Four Lectures on Central Banking
These four lectures on central banking topics were presented in London between September and December 2013. The lectures were delivered as part of Arthur Grimes’ NZ-UK Link Foundation Visiting Professorship, based at the University of London’s School of Advanced Study. They followed his stepping down as Chair of the Reserve Bank of New Zealand in September 2013 after ten years in that role. The four lecture topics (and the institution at which they were delivered) are: Inflation Targeting: 25 Years’ Experience of the Pioneer (Bank of England); A Floating Exchange Rate is the Worst Exchange Rate Regime (except for all the others that have been tried) (University College London); How Prudent are Macroprudential Policies? (London School of Economics); Responsibility and Accountability in the Financial Sector (Institute of Advanced Legal Studies). A key theme across all four lectures is the importance of ensuring that central bank policies and actions are time consistent. Time consistency requires that a central bank can commit to implementing the policies that it says it will implement. For instance, if a central bank commits to delivering low inflation, it will not use its powers to deliver other goals at the expense of low inflation. Similarly, if it commits not to bail out banks in the event of failure, then it (and other official bodies) will not bail out a failed bank.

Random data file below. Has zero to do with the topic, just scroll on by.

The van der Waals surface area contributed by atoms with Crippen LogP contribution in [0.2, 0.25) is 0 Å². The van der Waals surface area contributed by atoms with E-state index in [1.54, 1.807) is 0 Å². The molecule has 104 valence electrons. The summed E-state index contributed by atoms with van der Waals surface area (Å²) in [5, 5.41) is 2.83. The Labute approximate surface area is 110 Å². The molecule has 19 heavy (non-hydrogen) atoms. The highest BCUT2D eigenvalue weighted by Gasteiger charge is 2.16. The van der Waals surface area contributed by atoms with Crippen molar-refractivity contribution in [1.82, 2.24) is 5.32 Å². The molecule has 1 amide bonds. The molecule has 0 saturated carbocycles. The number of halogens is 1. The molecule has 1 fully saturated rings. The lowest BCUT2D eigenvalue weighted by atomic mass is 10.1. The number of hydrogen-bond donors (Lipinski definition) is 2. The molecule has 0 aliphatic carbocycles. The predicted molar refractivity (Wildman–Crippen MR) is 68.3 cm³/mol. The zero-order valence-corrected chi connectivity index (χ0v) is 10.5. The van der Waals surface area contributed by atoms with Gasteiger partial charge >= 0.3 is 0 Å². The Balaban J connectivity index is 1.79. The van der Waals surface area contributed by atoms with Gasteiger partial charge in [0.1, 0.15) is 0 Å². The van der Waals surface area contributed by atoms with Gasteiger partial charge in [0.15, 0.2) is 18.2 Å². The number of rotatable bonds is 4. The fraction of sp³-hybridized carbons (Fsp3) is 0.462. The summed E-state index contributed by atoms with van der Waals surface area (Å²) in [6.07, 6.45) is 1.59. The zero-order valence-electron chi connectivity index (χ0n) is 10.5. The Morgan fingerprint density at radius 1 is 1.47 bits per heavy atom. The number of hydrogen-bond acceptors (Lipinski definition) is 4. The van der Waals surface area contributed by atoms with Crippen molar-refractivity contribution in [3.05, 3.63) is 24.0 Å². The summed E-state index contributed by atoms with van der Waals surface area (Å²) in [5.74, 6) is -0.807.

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- Douglas W. Diamond & Philip H. Dybvig, 2000.
"Bank runs, deposit insurance, and liquidity,"
Federal Reserve Bank of Minneapolis, issue Win, pages 14-23.
- Michael D. Bordo, 2008. "An Historical Perspective on the Crisis of 2007-2008," NBER Working Papers 14569, National Bureau of Economic Research, Inc.
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